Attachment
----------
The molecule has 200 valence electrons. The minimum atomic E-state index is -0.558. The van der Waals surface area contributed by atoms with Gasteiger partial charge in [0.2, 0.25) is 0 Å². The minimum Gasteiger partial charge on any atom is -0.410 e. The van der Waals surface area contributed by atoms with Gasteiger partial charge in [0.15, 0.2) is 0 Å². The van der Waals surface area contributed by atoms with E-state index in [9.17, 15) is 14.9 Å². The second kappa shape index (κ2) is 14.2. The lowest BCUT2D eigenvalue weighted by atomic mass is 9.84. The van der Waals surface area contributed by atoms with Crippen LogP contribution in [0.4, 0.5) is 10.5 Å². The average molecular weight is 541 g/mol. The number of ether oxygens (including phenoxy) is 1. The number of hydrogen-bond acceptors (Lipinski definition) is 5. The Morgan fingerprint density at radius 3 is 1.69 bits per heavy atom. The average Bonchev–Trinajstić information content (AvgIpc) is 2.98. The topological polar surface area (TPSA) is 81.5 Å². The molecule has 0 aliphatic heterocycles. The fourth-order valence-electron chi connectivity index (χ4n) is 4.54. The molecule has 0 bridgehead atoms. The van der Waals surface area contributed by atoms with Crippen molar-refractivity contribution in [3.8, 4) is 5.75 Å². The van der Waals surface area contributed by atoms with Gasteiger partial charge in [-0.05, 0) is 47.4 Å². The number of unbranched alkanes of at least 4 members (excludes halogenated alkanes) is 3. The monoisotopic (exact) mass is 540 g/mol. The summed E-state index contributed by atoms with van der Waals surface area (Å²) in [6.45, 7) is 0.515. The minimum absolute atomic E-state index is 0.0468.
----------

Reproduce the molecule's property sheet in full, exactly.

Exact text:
The molecule has 200 valence electrons. The minimum atomic E-state index is -0.558. The van der Waals surface area contributed by atoms with Gasteiger partial charge in [0.2, 0.25) is 0 Å². The minimum Gasteiger partial charge on any atom is -0.410 e. The van der Waals surface area contributed by atoms with Gasteiger partial charge in [0.15, 0.2) is 0 Å². The van der Waals surface area contributed by atoms with E-state index in [9.17, 15) is 14.9 Å². The second kappa shape index (κ2) is 14.2. The lowest BCUT2D eigenvalue weighted by atomic mass is 9.84. The van der Waals surface area contributed by atoms with Crippen LogP contribution in [0.4, 0.5) is 10.5 Å². The average molecular weight is 541 g/mol. The number of ether oxygens (including phenoxy) is 1. The number of hydrogen-bond acceptors (Lipinski definition) is 5. The Morgan fingerprint density at radius 3 is 1.69 bits per heavy atom. The average Bonchev–Trinajstić information content (AvgIpc) is 2.98. The topological polar surface area (TPSA) is 81.5 Å². The molecule has 0 aliphatic heterocycles. The fourth-order valence-electron chi connectivity index (χ4n) is 4.54. The molecule has 0 bridgehead atoms. The van der Waals surface area contributed by atoms with Crippen molar-refractivity contribution in [3.8, 4) is 5.75 Å². The van der Waals surface area contributed by atoms with Gasteiger partial charge in [-0.05, 0) is 47.4 Å². The number of unbranched alkanes of at least 4 members (excludes halogenated alkanes) is 3. The monoisotopic (exact) mass is 540 g/mol. The summed E-state index contributed by atoms with van der Waals surface area (Å²) in [6.45, 7) is 0.515. The minimum absolute atomic E-state index is 0.0468.